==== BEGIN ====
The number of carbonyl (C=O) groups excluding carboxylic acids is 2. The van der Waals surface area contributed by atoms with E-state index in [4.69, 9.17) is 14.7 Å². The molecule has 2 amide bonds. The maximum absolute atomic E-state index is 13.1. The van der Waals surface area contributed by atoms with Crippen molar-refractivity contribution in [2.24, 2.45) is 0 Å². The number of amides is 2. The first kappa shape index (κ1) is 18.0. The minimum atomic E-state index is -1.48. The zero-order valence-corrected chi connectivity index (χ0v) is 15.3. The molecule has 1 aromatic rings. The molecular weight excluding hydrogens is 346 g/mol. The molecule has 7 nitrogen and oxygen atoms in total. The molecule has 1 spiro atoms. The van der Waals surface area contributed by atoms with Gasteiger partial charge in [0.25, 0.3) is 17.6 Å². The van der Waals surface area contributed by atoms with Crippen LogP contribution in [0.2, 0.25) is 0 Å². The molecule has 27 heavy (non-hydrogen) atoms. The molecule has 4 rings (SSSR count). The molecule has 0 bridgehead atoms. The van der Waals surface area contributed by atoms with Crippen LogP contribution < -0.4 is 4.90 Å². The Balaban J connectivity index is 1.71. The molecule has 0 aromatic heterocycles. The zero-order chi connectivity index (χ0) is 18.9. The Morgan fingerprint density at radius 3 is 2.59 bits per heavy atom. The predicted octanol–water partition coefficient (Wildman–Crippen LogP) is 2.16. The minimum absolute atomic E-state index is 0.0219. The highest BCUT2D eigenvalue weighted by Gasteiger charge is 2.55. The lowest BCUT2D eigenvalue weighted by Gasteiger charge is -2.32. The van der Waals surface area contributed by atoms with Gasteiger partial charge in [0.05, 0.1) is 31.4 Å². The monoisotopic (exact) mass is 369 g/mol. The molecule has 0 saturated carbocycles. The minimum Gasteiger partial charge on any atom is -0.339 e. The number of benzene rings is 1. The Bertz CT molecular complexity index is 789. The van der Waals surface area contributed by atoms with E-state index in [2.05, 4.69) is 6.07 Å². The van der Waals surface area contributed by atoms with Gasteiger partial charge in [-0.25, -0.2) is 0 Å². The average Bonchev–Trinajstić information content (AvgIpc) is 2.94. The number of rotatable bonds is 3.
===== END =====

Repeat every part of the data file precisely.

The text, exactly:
The number of carbonyl (C=O) groups excluding carboxylic acids is 2. The van der Waals surface area contributed by atoms with E-state index in [4.69, 9.17) is 14.7 Å². The molecule has 2 amide bonds. The maximum absolute atomic E-state index is 13.1. The van der Waals surface area contributed by atoms with Crippen molar-refractivity contribution in [2.24, 2.45) is 0 Å². The number of amides is 2. The first kappa shape index (κ1) is 18.0. The minimum atomic E-state index is -1.48. The zero-order valence-corrected chi connectivity index (χ0v) is 15.3. The molecule has 1 aromatic rings. The molecular weight excluding hydrogens is 346 g/mol. The molecule has 7 nitrogen and oxygen atoms in total. The molecule has 1 spiro atoms. The van der Waals surface area contributed by atoms with Gasteiger partial charge in [0.25, 0.3) is 17.6 Å². The van der Waals surface area contributed by atoms with Crippen LogP contribution in [0.2, 0.25) is 0 Å². The molecule has 27 heavy (non-hydrogen) atoms. The molecule has 4 rings (SSSR count). The molecule has 0 bridgehead atoms. The van der Waals surface area contributed by atoms with Crippen LogP contribution < -0.4 is 4.90 Å². The Balaban J connectivity index is 1.71. The molecule has 0 aromatic heterocycles. The zero-order chi connectivity index (χ0) is 18.9. The Morgan fingerprint density at radius 3 is 2.59 bits per heavy atom. The predicted octanol–water partition coefficient (Wildman–Crippen LogP) is 2.16. The minimum absolute atomic E-state index is 0.0219. The highest BCUT2D eigenvalue weighted by Gasteiger charge is 2.55. The lowest BCUT2D eigenvalue weighted by Gasteiger charge is -2.32. The van der Waals surface area contributed by atoms with Gasteiger partial charge in [0.05, 0.1) is 31.4 Å². The monoisotopic (exact) mass is 369 g/mol. The molecule has 0 saturated carbocycles. The minimum Gasteiger partial charge on any atom is -0.339 e. The number of benzene rings is 1. The Bertz CT molecular complexity index is 789. The van der Waals surface area contributed by atoms with E-state index in [2.05, 4.69) is 6.07 Å². The van der Waals surface area contributed by atoms with Gasteiger partial charge in [-0.25, -0.2) is 0 Å². The average Bonchev–Trinajstić information content (AvgIpc) is 2.94. The number of rotatable bonds is 3.